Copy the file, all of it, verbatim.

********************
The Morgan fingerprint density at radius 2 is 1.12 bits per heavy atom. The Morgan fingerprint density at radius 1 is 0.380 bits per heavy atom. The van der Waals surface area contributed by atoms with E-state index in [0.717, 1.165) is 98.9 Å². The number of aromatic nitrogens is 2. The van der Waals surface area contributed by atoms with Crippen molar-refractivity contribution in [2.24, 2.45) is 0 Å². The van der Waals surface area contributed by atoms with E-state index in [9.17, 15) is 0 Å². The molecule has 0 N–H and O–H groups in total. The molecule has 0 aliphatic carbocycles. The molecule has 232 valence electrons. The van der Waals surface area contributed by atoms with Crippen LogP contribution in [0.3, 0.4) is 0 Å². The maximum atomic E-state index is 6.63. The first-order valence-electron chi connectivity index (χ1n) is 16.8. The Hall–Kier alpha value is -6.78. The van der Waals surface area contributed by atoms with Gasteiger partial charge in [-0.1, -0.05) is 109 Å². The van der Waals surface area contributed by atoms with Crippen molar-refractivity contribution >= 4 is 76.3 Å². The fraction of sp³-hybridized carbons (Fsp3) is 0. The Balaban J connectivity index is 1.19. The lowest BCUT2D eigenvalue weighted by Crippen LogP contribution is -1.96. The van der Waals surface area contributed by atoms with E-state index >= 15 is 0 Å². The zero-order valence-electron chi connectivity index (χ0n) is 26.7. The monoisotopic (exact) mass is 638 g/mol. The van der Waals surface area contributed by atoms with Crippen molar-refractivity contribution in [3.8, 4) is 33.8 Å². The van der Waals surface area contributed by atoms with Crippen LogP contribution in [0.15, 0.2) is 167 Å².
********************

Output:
The Morgan fingerprint density at radius 2 is 1.12 bits per heavy atom. The Morgan fingerprint density at radius 1 is 0.380 bits per heavy atom. The van der Waals surface area contributed by atoms with E-state index in [0.717, 1.165) is 98.9 Å². The number of aromatic nitrogens is 2. The van der Waals surface area contributed by atoms with Crippen molar-refractivity contribution in [2.24, 2.45) is 0 Å². The van der Waals surface area contributed by atoms with E-state index in [9.17, 15) is 0 Å². The molecule has 0 N–H and O–H groups in total. The molecule has 0 aliphatic carbocycles. The molecule has 232 valence electrons. The van der Waals surface area contributed by atoms with Crippen LogP contribution in [0.3, 0.4) is 0 Å². The maximum atomic E-state index is 6.63. The first-order valence-electron chi connectivity index (χ1n) is 16.8. The Hall–Kier alpha value is -6.78. The van der Waals surface area contributed by atoms with Gasteiger partial charge in [-0.1, -0.05) is 109 Å². The van der Waals surface area contributed by atoms with Crippen molar-refractivity contribution >= 4 is 76.3 Å². The fraction of sp³-hybridized carbons (Fsp3) is 0. The Balaban J connectivity index is 1.19. The lowest BCUT2D eigenvalue weighted by Crippen LogP contribution is -1.96. The van der Waals surface area contributed by atoms with E-state index >= 15 is 0 Å². The zero-order valence-electron chi connectivity index (χ0n) is 26.7. The monoisotopic (exact) mass is 638 g/mol. The van der Waals surface area contributed by atoms with Crippen molar-refractivity contribution in [3.8, 4) is 33.8 Å². The van der Waals surface area contributed by atoms with Crippen LogP contribution in [0.15, 0.2) is 167 Å².